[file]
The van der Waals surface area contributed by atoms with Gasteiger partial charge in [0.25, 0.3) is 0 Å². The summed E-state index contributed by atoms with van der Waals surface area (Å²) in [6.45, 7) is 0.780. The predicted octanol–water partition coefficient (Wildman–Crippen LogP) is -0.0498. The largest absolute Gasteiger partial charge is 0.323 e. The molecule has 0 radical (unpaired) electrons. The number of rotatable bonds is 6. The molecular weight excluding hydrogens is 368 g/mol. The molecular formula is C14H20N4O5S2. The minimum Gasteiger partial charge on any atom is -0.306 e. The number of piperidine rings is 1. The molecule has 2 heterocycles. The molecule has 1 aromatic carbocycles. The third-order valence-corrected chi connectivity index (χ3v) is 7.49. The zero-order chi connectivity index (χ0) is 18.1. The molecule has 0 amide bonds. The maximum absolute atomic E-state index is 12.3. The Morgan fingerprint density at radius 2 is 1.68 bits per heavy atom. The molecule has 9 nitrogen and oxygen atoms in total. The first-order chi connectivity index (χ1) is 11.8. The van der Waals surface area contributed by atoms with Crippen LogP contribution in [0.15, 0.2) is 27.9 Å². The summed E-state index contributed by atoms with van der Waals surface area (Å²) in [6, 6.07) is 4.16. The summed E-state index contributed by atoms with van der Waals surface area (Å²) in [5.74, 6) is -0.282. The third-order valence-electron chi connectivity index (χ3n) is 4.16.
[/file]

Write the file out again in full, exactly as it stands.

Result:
The van der Waals surface area contributed by atoms with Gasteiger partial charge in [0.25, 0.3) is 0 Å². The summed E-state index contributed by atoms with van der Waals surface area (Å²) in [6.45, 7) is 0.780. The predicted octanol–water partition coefficient (Wildman–Crippen LogP) is -0.0498. The largest absolute Gasteiger partial charge is 0.323 e. The molecule has 0 radical (unpaired) electrons. The number of rotatable bonds is 6. The molecular weight excluding hydrogens is 368 g/mol. The molecular formula is C14H20N4O5S2. The minimum Gasteiger partial charge on any atom is -0.306 e. The number of piperidine rings is 1. The molecule has 2 heterocycles. The molecule has 1 aromatic carbocycles. The third-order valence-corrected chi connectivity index (χ3v) is 7.49. The zero-order chi connectivity index (χ0) is 18.1. The molecule has 0 amide bonds. The maximum absolute atomic E-state index is 12.3. The Morgan fingerprint density at radius 2 is 1.68 bits per heavy atom. The molecule has 9 nitrogen and oxygen atoms in total. The first-order chi connectivity index (χ1) is 11.8. The van der Waals surface area contributed by atoms with Crippen LogP contribution in [0.15, 0.2) is 27.9 Å². The summed E-state index contributed by atoms with van der Waals surface area (Å²) in [6, 6.07) is 4.16. The summed E-state index contributed by atoms with van der Waals surface area (Å²) in [5.74, 6) is -0.282. The third-order valence-electron chi connectivity index (χ3n) is 4.16.